- Folio is easily removed if required & maintains slim design while adding security and protection
- ClickSafe lock anchors on same side as 30-pin connector for easy cable management
- Built-in sound deflector increases volume from iPad speakers
- Case protects back and sides from bumps and scratches
Additional Kensington SecureBack Family Products:
- Kensington SecureBack Security Case for New iPad (K67750AM; SRP $49.99)
- Kensington SecureBack Security Case & Lock for New iPad (K67751AM; SRP $79.99)
- Kensington Folio SecureBack Protective Folio Case for iPad (K67752AM; SRP $59.99)
These products are currently available for preorder at Kensington.com, Amazon.com, and major resellers.
Recent News Roundups
- Tips for New MacBook Users, When (Not) to Buy AppleCare, and More 'Book News, 2012.12.29. Also inside Retina MacBook's asymmetric cooling fans, Windows 8 means lower Windows PC sales, and more 'Book news.
- Confessions of an Apple Store Employee, Refurb Mac Bargains, and More Mac News, 2012.12.29. Also save old RAM when upgrading, latest Geekbench results, use TextEdit as an HTML editor, and more Mac news.
- The Case Against PPC Linux, OS X Tiger on Facebook, ResExcellence Rebirth, and More, 2012.12.22. Also sharing files between OS X, Classic, and Linux; remembering the 20th Anniversary Mac, iMac, SuperDisk, and G3 PowerBooks; and TenFourBird 17 email client released.
- Google Maps #1 iOS App, Android Share Dropped in 2012, New Apps, and More iOS News, 2012.12.22. Also Google Maps drives users to adopt iOS 6, Walmart iDevice price rollback, Easilydo life assistant, waterproof iPhone 5 case, and more iOS news.
- 2012 a Year of Great Change in Apple Portables, Desktop to MacBook, and More 'Book News, 2012.12.22. Also can an iPad replace your MacBook?, EFI update for 13" Retina MacBook Pro, $249 Matrox Thunderbolt dock with video output, and more 'Book news.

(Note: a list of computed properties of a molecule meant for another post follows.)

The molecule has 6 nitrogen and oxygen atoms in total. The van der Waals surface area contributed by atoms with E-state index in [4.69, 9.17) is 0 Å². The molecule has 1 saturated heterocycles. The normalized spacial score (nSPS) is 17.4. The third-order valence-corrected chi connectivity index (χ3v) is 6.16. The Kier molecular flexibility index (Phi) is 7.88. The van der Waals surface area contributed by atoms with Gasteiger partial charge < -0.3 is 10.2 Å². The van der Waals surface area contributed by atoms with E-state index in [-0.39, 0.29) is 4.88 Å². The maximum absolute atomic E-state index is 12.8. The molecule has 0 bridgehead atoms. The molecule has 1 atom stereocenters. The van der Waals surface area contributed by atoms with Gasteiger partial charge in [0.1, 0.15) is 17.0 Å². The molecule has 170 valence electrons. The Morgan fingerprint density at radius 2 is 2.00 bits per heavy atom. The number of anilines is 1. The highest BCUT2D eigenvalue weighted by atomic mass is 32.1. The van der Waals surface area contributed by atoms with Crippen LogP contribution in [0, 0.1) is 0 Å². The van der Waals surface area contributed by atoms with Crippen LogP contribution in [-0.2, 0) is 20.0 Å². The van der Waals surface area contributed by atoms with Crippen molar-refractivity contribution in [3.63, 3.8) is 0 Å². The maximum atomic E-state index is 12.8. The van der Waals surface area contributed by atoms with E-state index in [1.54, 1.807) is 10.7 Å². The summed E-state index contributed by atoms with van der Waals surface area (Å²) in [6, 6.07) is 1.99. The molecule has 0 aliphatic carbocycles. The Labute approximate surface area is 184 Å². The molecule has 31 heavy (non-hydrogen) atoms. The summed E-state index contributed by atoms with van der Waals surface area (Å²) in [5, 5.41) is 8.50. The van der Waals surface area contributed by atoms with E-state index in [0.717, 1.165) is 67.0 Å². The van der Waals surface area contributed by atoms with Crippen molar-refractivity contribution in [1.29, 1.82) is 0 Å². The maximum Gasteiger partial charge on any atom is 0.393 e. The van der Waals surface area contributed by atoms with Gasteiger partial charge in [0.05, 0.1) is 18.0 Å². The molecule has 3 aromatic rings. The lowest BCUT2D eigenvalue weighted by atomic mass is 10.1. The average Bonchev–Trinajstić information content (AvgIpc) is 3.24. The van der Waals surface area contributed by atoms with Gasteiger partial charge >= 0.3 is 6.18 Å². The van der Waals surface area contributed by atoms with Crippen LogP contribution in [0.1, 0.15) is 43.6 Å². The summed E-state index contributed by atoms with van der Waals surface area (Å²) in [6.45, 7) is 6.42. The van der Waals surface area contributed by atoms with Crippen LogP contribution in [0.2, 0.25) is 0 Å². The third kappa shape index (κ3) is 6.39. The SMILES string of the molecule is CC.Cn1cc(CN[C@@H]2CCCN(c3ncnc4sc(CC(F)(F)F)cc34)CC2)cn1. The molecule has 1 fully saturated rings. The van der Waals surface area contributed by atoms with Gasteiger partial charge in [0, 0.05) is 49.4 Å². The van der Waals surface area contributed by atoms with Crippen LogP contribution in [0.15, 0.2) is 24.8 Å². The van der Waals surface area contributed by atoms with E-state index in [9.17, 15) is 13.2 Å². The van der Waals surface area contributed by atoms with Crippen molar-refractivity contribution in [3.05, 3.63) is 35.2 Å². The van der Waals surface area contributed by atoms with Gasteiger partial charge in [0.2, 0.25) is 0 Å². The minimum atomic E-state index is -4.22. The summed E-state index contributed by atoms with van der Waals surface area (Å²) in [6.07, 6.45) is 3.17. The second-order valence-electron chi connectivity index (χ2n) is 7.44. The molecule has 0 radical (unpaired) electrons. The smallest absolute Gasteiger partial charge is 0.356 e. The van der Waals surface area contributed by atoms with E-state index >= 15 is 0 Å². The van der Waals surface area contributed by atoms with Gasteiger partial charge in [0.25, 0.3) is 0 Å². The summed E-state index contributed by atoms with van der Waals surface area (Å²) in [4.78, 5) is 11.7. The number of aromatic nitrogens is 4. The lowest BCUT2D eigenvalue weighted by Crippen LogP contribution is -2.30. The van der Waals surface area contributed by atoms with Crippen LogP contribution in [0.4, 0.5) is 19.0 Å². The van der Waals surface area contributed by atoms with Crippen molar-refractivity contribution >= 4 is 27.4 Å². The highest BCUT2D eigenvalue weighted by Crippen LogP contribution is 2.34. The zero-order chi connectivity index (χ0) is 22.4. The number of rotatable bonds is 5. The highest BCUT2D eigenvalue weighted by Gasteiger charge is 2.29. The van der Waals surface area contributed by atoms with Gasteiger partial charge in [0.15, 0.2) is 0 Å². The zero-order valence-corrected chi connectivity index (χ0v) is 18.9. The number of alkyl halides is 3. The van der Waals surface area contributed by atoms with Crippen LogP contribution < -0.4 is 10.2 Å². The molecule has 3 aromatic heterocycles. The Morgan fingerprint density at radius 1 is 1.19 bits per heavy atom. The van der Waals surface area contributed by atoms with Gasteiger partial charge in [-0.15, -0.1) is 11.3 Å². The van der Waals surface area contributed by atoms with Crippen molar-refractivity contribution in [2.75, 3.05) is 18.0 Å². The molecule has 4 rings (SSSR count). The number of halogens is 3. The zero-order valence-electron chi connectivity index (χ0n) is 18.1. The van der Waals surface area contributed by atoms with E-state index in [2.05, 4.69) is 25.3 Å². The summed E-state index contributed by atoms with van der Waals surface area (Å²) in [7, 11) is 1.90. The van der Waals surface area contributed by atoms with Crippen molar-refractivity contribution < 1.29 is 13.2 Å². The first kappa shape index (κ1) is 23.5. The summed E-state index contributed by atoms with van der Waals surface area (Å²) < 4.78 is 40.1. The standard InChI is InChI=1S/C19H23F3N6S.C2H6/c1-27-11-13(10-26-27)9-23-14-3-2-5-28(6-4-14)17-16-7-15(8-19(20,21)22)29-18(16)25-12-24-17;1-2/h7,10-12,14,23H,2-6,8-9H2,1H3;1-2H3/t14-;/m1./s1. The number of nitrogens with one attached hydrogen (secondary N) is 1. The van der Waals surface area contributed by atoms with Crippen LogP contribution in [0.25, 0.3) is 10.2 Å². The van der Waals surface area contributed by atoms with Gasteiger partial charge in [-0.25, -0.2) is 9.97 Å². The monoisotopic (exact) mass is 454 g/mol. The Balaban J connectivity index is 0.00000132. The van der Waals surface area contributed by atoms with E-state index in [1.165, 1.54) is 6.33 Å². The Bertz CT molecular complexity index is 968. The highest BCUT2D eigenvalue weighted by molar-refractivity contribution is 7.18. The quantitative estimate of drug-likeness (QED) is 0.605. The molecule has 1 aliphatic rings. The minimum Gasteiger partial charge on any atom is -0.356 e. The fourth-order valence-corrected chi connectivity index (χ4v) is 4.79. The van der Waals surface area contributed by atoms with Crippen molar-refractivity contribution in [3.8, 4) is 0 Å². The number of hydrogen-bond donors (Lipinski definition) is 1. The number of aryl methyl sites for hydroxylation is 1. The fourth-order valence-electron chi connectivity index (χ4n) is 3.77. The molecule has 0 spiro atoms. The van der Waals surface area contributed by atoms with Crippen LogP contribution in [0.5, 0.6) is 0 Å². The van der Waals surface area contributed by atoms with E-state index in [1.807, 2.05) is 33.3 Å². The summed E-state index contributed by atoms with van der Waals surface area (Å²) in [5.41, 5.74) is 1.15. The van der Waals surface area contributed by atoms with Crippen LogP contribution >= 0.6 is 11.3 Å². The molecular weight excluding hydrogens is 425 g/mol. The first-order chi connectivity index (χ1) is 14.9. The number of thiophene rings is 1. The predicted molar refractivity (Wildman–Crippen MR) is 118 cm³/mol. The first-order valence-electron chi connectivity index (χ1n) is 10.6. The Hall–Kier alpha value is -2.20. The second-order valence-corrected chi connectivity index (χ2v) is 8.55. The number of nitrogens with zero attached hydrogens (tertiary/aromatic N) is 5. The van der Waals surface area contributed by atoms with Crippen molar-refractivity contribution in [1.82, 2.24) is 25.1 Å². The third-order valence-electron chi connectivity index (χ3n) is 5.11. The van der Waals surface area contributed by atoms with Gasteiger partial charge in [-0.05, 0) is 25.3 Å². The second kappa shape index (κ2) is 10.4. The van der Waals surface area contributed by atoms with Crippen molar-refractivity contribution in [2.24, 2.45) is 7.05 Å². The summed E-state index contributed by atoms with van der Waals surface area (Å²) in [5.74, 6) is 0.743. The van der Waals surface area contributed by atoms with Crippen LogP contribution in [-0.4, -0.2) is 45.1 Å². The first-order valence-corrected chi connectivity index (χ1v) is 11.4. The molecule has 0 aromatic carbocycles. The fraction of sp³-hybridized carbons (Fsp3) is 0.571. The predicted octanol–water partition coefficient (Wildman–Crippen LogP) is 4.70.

- Apple Services Status Monitor, Macs Users the Most Charitable, and More Mac News, 2012.12.22. Also Yahoo mail viewed as platform neutral, EFI update for Late 2012 iMacs, Logos and Photoshop Elements sales, and more Mac news.
- iPhone 5 Is Time's Gadget of the Year, Fundamental iOS 6 Complaints, and More iOS News, 2012.12.17. Also former Mac evangelist an Android fan, iPad changes the way you write, Microsoft Surface falling flat, Google Maps for iOS 6, and more iOS news.
- More in the iOS News Review index.
Links for the Day
- Mac of the Day: Quadra 950, introduced 1992.05.18. Apple's huge tower has 5 NuBus slots and runs a 33 MHz 68040 processor.
- May 20 in LEM history: 99: New type of G3 daughter card - 02: iBook G3/700 - PowerBook 1400 very likable - 03: QuickBooks Pro 5 the accounting leader? - 05: Mac mini as disposable as a PC? - 08: Slot-load iMacs: SE/30 for a new generation - SheepShaver - Compleat Guide to the Pismo PowerBook - Virtual PC works with Leopard
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Recent Content on Low End Mac
- World Book Encyclopedia 2012 DVD, Tommy Thomas, Reviews, 2013.03.05. "You may be asking yourself, in an age of Wikipedia and instant information, is World Book still relevant?"
- Vintage Computer Festival SouthEast, April 20-21, 2013, Simon Royal, Mac Spectrum, 2013.02.25. Old Apple gear and old PCs.
- iMessage: The Ultimate Messaging Service?, Simon Royal, Mac Spectrum, 2013.02.21. In most ways, Apple's iMessage is far superior to BlackBerry Messenger.
- More links in our archive.